The vast majority of firms do not pay dividends, which renders the use of dividend discounting methods for estimating their values moot. In this case, one can use discounted expected cash flows: net income (NI), operating cash flows (OCF), or free cash flows (FCF), depending on the level of sophistication required by the analyst. However, all of these require the analysis of the firm’s financial statements, which might involve more effort than one is willing to expend in a *preliminary* analysis.

With publicly traded firms that do not pay dividends, another option exists using the price/earnings ratio (P/E).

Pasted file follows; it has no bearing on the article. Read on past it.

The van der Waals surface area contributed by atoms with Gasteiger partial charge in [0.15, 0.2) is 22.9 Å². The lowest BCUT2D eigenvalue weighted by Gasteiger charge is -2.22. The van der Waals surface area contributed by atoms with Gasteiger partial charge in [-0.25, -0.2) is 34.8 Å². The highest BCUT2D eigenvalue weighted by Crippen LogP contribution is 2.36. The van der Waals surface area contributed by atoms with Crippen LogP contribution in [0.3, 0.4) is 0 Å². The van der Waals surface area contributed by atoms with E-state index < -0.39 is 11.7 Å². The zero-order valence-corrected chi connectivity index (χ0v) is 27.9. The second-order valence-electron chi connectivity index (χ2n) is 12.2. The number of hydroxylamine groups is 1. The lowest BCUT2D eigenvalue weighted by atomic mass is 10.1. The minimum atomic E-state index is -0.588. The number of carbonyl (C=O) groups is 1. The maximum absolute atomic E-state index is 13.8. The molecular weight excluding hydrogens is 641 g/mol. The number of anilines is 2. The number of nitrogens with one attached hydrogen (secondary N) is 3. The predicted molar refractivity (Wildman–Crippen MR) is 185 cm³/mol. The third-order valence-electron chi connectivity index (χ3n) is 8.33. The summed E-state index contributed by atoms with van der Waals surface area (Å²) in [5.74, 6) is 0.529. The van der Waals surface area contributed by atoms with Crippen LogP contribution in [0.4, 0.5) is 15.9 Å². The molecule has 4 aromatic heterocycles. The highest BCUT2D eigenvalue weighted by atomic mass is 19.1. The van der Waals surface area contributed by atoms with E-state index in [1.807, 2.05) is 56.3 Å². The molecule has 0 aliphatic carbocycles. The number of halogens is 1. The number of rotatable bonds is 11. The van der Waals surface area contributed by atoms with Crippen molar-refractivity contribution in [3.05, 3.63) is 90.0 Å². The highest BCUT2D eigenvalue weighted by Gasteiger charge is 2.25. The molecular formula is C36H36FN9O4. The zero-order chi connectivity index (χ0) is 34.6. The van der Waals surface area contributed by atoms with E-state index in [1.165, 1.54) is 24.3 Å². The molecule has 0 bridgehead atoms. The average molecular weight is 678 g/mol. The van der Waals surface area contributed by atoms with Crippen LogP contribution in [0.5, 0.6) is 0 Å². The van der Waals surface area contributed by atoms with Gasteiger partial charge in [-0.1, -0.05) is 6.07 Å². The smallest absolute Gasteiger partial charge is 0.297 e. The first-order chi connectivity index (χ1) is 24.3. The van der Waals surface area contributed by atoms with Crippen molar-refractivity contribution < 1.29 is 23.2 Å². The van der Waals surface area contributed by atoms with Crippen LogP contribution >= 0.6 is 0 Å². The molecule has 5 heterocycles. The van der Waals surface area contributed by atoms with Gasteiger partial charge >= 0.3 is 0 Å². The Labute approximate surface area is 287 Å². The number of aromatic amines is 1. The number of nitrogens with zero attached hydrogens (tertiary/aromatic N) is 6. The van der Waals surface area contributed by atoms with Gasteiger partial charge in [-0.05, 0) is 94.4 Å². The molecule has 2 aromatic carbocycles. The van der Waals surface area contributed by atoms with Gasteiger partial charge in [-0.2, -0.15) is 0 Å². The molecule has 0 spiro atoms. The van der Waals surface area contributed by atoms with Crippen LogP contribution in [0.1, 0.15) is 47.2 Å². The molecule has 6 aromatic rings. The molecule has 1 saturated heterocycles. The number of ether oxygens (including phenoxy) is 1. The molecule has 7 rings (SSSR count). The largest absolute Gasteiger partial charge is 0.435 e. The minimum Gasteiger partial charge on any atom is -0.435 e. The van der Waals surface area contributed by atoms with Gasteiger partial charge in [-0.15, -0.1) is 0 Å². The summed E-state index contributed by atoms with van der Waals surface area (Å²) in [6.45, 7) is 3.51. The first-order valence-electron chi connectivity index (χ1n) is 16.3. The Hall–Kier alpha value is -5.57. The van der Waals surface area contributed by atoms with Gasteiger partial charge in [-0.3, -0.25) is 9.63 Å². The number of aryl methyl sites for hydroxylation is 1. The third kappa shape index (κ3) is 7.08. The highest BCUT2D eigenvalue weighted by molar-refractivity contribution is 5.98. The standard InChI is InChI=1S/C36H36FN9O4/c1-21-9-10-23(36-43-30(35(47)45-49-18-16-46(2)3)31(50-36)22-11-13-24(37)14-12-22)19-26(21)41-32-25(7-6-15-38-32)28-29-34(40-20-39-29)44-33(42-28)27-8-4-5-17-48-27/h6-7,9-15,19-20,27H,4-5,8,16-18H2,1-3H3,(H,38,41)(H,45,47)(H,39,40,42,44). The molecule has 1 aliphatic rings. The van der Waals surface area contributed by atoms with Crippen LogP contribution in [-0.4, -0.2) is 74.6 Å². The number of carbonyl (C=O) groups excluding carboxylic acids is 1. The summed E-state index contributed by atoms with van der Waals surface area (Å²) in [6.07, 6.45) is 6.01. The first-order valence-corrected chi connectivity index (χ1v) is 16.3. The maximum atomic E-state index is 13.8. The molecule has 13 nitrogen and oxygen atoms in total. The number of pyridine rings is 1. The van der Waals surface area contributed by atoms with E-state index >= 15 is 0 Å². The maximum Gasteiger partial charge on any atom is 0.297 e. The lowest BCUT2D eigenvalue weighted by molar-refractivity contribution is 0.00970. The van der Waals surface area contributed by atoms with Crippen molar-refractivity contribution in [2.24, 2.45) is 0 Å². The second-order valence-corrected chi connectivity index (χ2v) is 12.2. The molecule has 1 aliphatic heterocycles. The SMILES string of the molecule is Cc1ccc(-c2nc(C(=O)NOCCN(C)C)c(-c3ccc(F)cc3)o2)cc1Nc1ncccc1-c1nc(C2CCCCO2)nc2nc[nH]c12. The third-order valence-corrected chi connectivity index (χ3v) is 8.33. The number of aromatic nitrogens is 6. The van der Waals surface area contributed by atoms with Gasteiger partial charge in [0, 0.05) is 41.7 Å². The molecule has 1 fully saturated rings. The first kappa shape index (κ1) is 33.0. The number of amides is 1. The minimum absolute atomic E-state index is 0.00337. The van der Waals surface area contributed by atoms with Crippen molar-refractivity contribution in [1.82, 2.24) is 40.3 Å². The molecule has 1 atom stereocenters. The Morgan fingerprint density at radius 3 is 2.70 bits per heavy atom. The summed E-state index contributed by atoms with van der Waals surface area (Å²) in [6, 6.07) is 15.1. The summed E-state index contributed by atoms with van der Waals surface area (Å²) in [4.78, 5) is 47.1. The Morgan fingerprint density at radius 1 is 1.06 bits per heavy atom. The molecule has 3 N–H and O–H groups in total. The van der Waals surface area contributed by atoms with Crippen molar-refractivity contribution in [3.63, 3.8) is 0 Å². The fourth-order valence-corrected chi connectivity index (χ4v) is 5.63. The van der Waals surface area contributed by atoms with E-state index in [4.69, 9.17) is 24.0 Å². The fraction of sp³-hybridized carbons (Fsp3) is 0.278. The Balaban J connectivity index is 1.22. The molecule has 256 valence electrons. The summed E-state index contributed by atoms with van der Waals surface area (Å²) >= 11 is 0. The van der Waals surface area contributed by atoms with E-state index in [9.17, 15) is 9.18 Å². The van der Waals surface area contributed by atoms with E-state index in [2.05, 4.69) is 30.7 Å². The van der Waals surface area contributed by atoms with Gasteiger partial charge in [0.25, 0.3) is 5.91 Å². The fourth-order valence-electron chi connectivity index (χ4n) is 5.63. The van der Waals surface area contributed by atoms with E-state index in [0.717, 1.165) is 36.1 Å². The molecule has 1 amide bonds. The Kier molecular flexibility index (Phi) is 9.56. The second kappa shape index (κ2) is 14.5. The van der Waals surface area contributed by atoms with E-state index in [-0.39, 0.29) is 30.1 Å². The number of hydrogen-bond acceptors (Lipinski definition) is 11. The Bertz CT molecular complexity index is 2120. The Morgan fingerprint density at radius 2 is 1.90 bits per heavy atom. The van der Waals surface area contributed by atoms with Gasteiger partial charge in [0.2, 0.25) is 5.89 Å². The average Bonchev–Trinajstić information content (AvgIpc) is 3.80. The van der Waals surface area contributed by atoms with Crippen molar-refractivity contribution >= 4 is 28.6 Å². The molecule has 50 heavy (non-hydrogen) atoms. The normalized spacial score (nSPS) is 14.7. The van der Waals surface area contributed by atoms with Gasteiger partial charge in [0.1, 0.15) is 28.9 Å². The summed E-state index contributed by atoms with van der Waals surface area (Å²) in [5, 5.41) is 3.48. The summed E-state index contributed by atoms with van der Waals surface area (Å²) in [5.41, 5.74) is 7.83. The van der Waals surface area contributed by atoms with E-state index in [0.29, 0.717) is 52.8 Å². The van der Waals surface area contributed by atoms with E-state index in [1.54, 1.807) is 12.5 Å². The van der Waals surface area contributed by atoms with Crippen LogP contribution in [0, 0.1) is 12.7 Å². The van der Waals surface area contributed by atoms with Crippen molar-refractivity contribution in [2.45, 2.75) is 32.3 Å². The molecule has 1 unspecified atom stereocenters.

Remember that:

NI = Dividends + Retained Earnings

P/E = Equity/NI

NI is the pool of funds from which a firm would pay dividends if it paid dividends, and dividend discounting models assume that all of the value of the firm is paid out to shareholders in the form of a dividend (D).

In this way, we can see P/E = Equity/NI as being similar to P/E = price-of-equity (P) / D:

P/E = Price / Dividend = P / D

To use this in our dividend discount formula, we need to take the reciprocal:

where

r_{e} |
: return on equity / cost of equity |

D | : dividend |

P | : price |

P/E | : price/earnings ratio |

g | : growth rate |

Start with the P/E ratio, take its reciprocal (1 ÷ P/E), multiply by (1+g), and then add g.

You can practice this in the **WACC Quiz**, by clicking the Practice link above.

I hope that this helps.

Prof. Evans